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Hum Mol Genet. 2002 Oct 1;11(20):2447-53.

Protecting genomic integrity during DNA replication: correlation between Werner's and Bloom's syndrome gene products and the MRE11 complex.

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CNRS-UPR2169 Instabilité Génétique et Cancer, Institut de Recherches sur le Cancer André Lwoff, 7 Rue Guy Moquet, BP 8, 94801 Villejuif, France.


DNA replication is a critical step for cells because of the propensity of replication forks to stall, as a consequence either of endogenous DNA damage or of the propensity of repeated sequences to form tertiary structures, which can impede fork progression. Moreover, as a result of stalled replication fork processing, potentially lethal and recombinogenic double-strand breaks can be formed. Thus cells (in particular human cells) have evolved a sophisticated network to deal with replication fork stall. Recently, WRN and BLM, two helicases mutated in the genetic hereditary conditions Werner and Bloom syndromes, appeared crucial for the correct recovery from replication arrest; however, it seems that other proteins assist them in this role. One of the possible partners is the MRE11 complex, which is found mutated in two other genetic instability syndromes: Nijmegen breakage syndrome and ataxia telangiectasia-like disorder. This strongly supports the idea of a central role of preventing crisis during DNA replication for the maintenance of genomic stability and integrity in human cells.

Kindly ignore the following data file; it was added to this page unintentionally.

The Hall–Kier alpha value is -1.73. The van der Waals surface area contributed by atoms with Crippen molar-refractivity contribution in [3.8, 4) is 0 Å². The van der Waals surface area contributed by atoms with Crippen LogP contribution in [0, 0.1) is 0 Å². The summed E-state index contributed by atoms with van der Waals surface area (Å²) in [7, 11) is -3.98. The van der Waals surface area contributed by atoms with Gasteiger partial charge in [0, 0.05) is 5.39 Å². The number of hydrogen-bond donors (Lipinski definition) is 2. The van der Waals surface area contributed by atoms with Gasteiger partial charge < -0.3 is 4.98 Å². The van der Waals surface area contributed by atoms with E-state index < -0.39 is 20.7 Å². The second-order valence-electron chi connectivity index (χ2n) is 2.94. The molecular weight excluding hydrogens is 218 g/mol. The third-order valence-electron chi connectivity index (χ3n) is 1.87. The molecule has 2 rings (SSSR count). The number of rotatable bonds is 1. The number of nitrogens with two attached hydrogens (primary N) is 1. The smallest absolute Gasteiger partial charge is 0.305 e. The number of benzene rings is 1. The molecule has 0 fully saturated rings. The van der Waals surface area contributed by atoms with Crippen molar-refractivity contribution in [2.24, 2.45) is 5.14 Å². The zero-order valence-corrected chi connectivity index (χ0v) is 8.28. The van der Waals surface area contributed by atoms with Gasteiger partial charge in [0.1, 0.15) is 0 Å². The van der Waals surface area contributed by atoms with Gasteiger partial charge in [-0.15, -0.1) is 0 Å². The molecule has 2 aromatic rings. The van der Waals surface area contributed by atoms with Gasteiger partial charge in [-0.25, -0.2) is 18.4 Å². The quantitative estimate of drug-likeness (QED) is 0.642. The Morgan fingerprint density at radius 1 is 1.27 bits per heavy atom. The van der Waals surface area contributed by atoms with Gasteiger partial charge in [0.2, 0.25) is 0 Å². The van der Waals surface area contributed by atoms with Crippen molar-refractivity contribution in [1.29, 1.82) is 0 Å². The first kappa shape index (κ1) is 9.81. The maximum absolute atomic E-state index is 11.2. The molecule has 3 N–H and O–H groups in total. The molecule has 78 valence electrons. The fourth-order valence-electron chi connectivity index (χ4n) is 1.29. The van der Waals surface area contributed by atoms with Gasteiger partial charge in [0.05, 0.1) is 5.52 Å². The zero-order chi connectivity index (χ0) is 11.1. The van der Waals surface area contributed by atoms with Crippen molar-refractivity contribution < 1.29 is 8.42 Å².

[Indexed for MEDLINE]

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